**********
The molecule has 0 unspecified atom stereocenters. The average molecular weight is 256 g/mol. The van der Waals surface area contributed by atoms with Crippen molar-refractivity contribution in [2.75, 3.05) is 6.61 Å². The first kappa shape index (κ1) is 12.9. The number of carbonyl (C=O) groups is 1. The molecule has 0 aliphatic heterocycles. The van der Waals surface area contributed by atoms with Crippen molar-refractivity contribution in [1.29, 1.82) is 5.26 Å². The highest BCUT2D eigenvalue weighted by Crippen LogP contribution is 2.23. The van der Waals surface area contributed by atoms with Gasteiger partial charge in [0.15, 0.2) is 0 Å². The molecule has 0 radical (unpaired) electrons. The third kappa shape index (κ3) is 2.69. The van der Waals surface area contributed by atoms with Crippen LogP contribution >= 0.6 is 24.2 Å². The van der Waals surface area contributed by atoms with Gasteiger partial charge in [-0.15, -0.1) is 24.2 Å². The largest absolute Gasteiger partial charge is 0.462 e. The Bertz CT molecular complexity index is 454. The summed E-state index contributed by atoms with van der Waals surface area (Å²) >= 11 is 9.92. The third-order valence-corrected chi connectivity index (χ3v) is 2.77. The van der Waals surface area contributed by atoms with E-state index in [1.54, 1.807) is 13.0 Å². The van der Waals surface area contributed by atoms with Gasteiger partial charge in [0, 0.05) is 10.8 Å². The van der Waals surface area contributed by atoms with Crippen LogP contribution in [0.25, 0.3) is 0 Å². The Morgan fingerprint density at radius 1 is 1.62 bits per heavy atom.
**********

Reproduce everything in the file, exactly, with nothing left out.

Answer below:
The molecule has 0 unspecified atom stereocenters. The average molecular weight is 256 g/mol. The van der Waals surface area contributed by atoms with Crippen molar-refractivity contribution in [2.75, 3.05) is 6.61 Å². The first kappa shape index (κ1) is 12.9. The number of carbonyl (C=O) groups is 1. The molecule has 0 aliphatic heterocycles. The van der Waals surface area contributed by atoms with Crippen molar-refractivity contribution in [1.29, 1.82) is 5.26 Å². The highest BCUT2D eigenvalue weighted by Crippen LogP contribution is 2.23. The van der Waals surface area contributed by atoms with Gasteiger partial charge in [0.15, 0.2) is 0 Å². The molecule has 0 radical (unpaired) electrons. The third kappa shape index (κ3) is 2.69. The van der Waals surface area contributed by atoms with Crippen LogP contribution >= 0.6 is 24.2 Å². The van der Waals surface area contributed by atoms with Gasteiger partial charge in [-0.15, -0.1) is 24.2 Å². The largest absolute Gasteiger partial charge is 0.462 e. The Bertz CT molecular complexity index is 454. The summed E-state index contributed by atoms with van der Waals surface area (Å²) >= 11 is 9.92. The third-order valence-corrected chi connectivity index (χ3v) is 2.77. The van der Waals surface area contributed by atoms with E-state index in [1.54, 1.807) is 13.0 Å². The van der Waals surface area contributed by atoms with Gasteiger partial charge in [0, 0.05) is 10.8 Å². The van der Waals surface area contributed by atoms with Crippen LogP contribution in [0.25, 0.3) is 0 Å². The Morgan fingerprint density at radius 1 is 1.62 bits per heavy atom.